Two days after clinching the NFC East with help from the Green Bay Packers, a disgusted Andy Reid used those words to describe a flat, sloppy, 24-14 loss to Minnesota on Tuesday night that cost the Eagles any shot at a first-round playoff bye and that left quarterback Michael Vick limping with a bruised thigh.
The Eagles are now locked into the third seed in the NFC and will host a wild-card game Jan. 8 or 9 against the Packers, Giants, or Buccaneers, depending on the outcomes of Sunday's games. A loss to a struggling Vikings team that gave rookie Joe Webb his first start eliminated any hopes of skipping the first round.
"We don't deserve it after that performance right there," Reid said of a penalty-strewn game full of defensive breakdowns and offensive miscues. "It was an absolutely pathetic job on my part of getting my team ready to play. We didn't coach well, and we didn't play well."
Sunday's game against the Cowboys will have no impact on the Eagles' playoff standing, but Reid wouldn't say whether his starters will play. "We're not good enough to do that," he said at one point but later said he had not yet started thinking about the next game.
Several players said they would like to get back on the field after a disappointing performance Tuesday night. But with a first-round game looming, the wild-card game would be the Eagles' third in 12 or 13 days, and Vick, in particular, may need rest after taking another pounding.
"You're only as good as your last game, and we played bad," said defensive end Darryl Tapp. "You've got to get yourself together."
"I always want to play, but, ultimately, it's Andy's decision," Vick said. "He'll make the best decision possible, and I'll go with whatever he asks me to do."
The Eagles still have one home playoff game guaranteed, so one loss won't derail the entire season. But it does leave the Eagles facing a far-tougher road to the Super Bowl. After winning six of their last seven games, with late comebacks often covering for early mistakes, the loss to the 6-9 Vikings may serve as a wake-up call, several players said.
"Any time you go out and have a showing like that, you don't want to go into the postseason after something like this," said safety Quintin Mikell. "We're going to have to take the long road, take the hard road, but hopefully it's a wake-up call."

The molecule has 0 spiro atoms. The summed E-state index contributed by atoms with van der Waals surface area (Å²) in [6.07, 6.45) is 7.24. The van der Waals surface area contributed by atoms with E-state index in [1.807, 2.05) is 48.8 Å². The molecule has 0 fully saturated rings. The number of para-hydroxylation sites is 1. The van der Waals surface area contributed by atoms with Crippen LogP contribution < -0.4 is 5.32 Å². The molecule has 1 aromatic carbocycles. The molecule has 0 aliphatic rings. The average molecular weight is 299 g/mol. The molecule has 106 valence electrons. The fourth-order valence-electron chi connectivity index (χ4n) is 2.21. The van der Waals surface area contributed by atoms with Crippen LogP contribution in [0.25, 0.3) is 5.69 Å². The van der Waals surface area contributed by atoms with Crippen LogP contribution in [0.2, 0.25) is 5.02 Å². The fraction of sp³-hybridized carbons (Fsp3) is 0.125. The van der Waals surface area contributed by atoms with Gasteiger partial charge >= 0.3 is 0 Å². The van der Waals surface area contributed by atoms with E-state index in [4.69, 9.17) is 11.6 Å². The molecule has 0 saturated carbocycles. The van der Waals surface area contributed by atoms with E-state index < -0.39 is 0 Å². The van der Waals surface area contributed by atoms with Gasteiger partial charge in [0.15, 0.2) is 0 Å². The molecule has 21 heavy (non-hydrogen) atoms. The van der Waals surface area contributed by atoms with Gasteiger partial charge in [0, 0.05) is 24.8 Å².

Five Eagles stars were honored with Pro Bowl berths before the game, but none looked the part once play began.
Vick, who has carried the Eagles in their recent run of success and was named to his fourth Pro Bowl before the game, had his worst game of the year, losing a fumble in the second quarter that was returned for a Vikings touchdown, throwing an interception, and launching at least two other passes that should have been picked off. Under pressure the entire night - often from cornerback blitzes - Vick lost another fumble in the third quarter and finished with his lowest quarterback rating of the year, 74.1.
He played all night with a quadriceps injury sustained on the first play from scrimmage.
"My leg wasn't 100 percent, but I still felt strong. I still felt like I could get the job done," Vick said. He took "sole responsibility" for his turnovers and their impact on the game. The second-quarter fumble that Antoine Winfield forced on a blitz and picked up for a score was "a huge momentum swing for the Minnesota Vikings," Vick said.
It was Vick's sixth straight game with a turnover; he has nine giveaways in that span.
DeSean Jackson, another Pro Bowler, had just two catches for 32 yards. Kicker David Akers might be forgiven for missing a 54-yard field goal but committed a significant error by kicking off out of bounds after the Eagles had pulled to within 17-14. The Vikings turned their good field position into a game-sealing touchdown.
The defense gave up 118 rushing yards to Adrian Peterson, the most they have allowed any runner all season, and could not take advantage of Webb's inexperience. Instead, Webb looked poised and elusive, completing 17 of 26 passes, with no interceptions and no touchdowns, and running for a 9-yard score that even Vick should have admired.
The Eagles added a whopping 12 penalties for 62 yards.
In the fourth quarter, Vick began what might have been another late rally with a slick, 10-yard touchdown run that pulled the Eagles to within 17-14. But defensive breakdowns let the Vikings to put the game away on the next drive. Webb hit wide receiver Percy Harvin for 19 yards on a third and 11 - the speedy Harvin covered by linebacker Jamar Chaney on the play. Peterson took a handoff on the next play and went 27 yards, setting up a game-sealing touchdown.
After using fourth-quarter comebacks to win four of their last five games, the Eagles' magic ran out Tuesday night against a team that had nothing to play for. While the game was unusual because of Sunday's snow - it was the first Tuesday NFL game since 1946 - several Eagles said the delay should have had a worse impact on the Vikings. After all, they were the ones who had to spend two extra days away from home after preparing for a one-day trip.
"I think we thought they were going to lay down for us. That's what it seemed to me," said wide receiver Jason Avant. "It didn't seem right. It didn't seem like us, and it didn't feel right. All night, just careless, not disciplined, a lot of different things."
Tight end Brent Celek said the Super Bowl is still a goal but knows it won't come with a repeat of Tuesday night.
"If we don't regroup and get things together, we're not going to go anywhere," Celek said.
Here is how Eagles quarterback Michael Vick compared to Vikings quarterback Joe Webb:
25-43, 263 yards, 1 TD,
8 carries for 63 yards,
2 lost fumbles, 1 TD.
17-26, 195 yards, 0 TD,
6 carries for 31 yards,